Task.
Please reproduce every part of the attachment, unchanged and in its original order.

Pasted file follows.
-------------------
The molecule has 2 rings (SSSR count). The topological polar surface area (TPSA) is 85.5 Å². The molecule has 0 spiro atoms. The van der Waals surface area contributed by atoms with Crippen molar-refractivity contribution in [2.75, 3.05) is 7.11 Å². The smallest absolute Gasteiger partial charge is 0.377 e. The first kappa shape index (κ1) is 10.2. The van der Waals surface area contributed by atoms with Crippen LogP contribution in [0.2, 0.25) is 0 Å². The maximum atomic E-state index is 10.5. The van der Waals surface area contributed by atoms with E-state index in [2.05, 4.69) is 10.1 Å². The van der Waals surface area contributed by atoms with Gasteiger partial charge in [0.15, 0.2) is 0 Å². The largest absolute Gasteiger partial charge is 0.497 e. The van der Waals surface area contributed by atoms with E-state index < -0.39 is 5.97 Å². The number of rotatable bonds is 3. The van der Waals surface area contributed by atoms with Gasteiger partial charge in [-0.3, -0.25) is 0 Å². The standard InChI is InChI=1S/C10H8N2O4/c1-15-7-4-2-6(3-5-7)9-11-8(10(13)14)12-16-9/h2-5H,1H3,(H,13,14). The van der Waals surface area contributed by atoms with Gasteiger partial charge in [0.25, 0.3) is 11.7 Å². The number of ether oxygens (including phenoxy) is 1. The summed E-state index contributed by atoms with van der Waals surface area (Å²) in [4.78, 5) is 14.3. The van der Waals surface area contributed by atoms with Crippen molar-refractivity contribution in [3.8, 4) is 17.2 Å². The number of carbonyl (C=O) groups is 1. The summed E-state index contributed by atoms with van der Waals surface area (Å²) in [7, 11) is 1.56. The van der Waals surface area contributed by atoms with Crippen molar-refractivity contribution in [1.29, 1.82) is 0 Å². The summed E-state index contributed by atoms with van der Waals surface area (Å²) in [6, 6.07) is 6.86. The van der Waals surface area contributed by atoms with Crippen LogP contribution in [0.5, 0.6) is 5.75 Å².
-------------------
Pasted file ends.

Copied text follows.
The molecule has 2 rings (SSSR count). The topological polar surface area (TPSA) is 85.5 Å². The molecule has 0 spiro atoms. The van der Waals surface area contributed by atoms with Crippen molar-refractivity contribution in [2.75, 3.05) is 7.11 Å². The smallest absolute Gasteiger partial charge is 0.377 e. The first kappa shape index (κ1) is 10.2. The van der Waals surface area contributed by atoms with Crippen LogP contribution in [0.2, 0.25) is 0 Å². The maximum atomic E-state index is 10.5. The van der Waals surface area contributed by atoms with E-state index in [2.05, 4.69) is 10.1 Å². The van der Waals surface area contributed by atoms with Gasteiger partial charge in [0.15, 0.2) is 0 Å². The largest absolute Gasteiger partial charge is 0.497 e. The van der Waals surface area contributed by atoms with E-state index < -0.39 is 5.97 Å². The number of rotatable bonds is 3. The van der Waals surface area contributed by atoms with Gasteiger partial charge in [-0.3, -0.25) is 0 Å². The standard InChI is InChI=1S/C10H8N2O4/c1-15-7-4-2-6(3-5-7)9-11-8(10(13)14)12-16-9/h2-5H,1H3,(H,13,14). The van der Waals surface area contributed by atoms with Gasteiger partial charge in [0.25, 0.3) is 11.7 Å². The number of ether oxygens (including phenoxy) is 1. The summed E-state index contributed by atoms with van der Waals surface area (Å²) in [4.78, 5) is 14.3. The van der Waals surface area contributed by atoms with Crippen molar-refractivity contribution in [3.8, 4) is 17.2 Å². The number of carbonyl (C=O) groups is 1. The summed E-state index contributed by atoms with van der Waals surface area (Å²) in [7, 11) is 1.56. The van der Waals surface area contributed by atoms with Crippen molar-refractivity contribution in [1.29, 1.82) is 0 Å². The summed E-state index contributed by atoms with van der Waals surface area (Å²) in [6, 6.07) is 6.86. The van der Waals surface area contributed by atoms with Crippen LogP contribution in [0.5, 0.6) is 5.75 Å².